Is it possible that virtual reality--the stuff of Matrix movies and futuristic fantasy--helps elderly stroke survivors along the road to recovery? Researchers from the University of Toronto think it's a question worth investigating, and have already begun a pilot study of stroke survivors 60 years and older to explore the possible benefits of this immersive, interactive, 3-D computer experience.
Theoretically, the researchers explain, virtual reality can encourage competence, expression and pleasure in leisure activities in older stroke survivors. They believe that virtual reality has the potential to offer people with disabilities greater control over events in their environment, thereby contributing to a sense of competence and satisfaction with life.
How might this be possible? The Mandala® Gesture Xtreme virtual reality system uses a video camera as a capturing and tracking device to give the user the sense of being immersed in the virtual environment. The user sees herself on a television screen while the virtual reality system responds to her movements. The user does not have to wear, touch or hold anything, making this system especially ideal for the disabled elderly. By means of the system's video gesture capability, the user's movements (reaching, bending) trigger visible or invisible icons to score points and manipulate animations, such as playing a virtual drum kit.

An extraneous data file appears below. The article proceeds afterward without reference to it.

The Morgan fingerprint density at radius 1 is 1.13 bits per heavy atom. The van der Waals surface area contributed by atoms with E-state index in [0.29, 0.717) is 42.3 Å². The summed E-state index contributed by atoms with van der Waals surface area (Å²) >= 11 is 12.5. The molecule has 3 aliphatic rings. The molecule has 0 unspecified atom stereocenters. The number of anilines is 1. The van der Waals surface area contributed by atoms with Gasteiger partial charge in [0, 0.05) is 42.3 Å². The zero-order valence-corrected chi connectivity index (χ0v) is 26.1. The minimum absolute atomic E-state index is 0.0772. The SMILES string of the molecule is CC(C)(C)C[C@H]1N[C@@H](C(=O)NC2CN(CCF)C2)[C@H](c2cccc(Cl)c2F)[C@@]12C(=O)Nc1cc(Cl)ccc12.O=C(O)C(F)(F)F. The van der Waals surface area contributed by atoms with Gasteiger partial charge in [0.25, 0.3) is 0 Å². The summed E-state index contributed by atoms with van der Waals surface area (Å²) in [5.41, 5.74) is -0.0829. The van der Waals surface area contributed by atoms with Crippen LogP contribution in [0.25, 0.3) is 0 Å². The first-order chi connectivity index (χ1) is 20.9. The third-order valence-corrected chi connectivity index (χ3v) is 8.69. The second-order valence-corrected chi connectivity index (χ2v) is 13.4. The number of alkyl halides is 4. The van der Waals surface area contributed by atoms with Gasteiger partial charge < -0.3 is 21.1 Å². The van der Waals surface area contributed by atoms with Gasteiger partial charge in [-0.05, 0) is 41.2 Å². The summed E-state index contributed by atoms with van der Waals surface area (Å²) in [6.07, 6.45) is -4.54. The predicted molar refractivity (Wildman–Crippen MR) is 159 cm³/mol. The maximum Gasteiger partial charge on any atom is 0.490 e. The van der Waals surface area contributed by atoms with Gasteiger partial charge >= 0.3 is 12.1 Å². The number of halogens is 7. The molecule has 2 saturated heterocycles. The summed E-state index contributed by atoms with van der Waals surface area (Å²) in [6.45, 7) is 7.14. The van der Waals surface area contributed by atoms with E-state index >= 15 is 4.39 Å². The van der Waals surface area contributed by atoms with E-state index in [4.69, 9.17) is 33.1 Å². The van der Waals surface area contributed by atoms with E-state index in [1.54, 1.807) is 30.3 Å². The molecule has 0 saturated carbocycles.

One concept the investigators use to illustrate how disabled elderly interact with and may benefit from virtual environments is entexturing--the awareness of the body with respect to a variety of sensory stimuli (space, light, colour, sound) and the regulation of activity surrounding the body in order to produce a finely articulated and satisfying whole. In the virtual environment shown here, the user was required to reach out to the sides and across her body to hit the various drums placed around her. By hitting the drums, the user is executing an activity by responding to auditory and visual stimuli, creating a rhythm and expressing creativity.
The use of virtual reality, according to the investigators, can be a positive addition to the lives of people recovering from stroke. Although they will be focusing on the social and psychological benefits of virtual reality, the potential physical gains, such as improved balance and range of motion, merit exploration as well.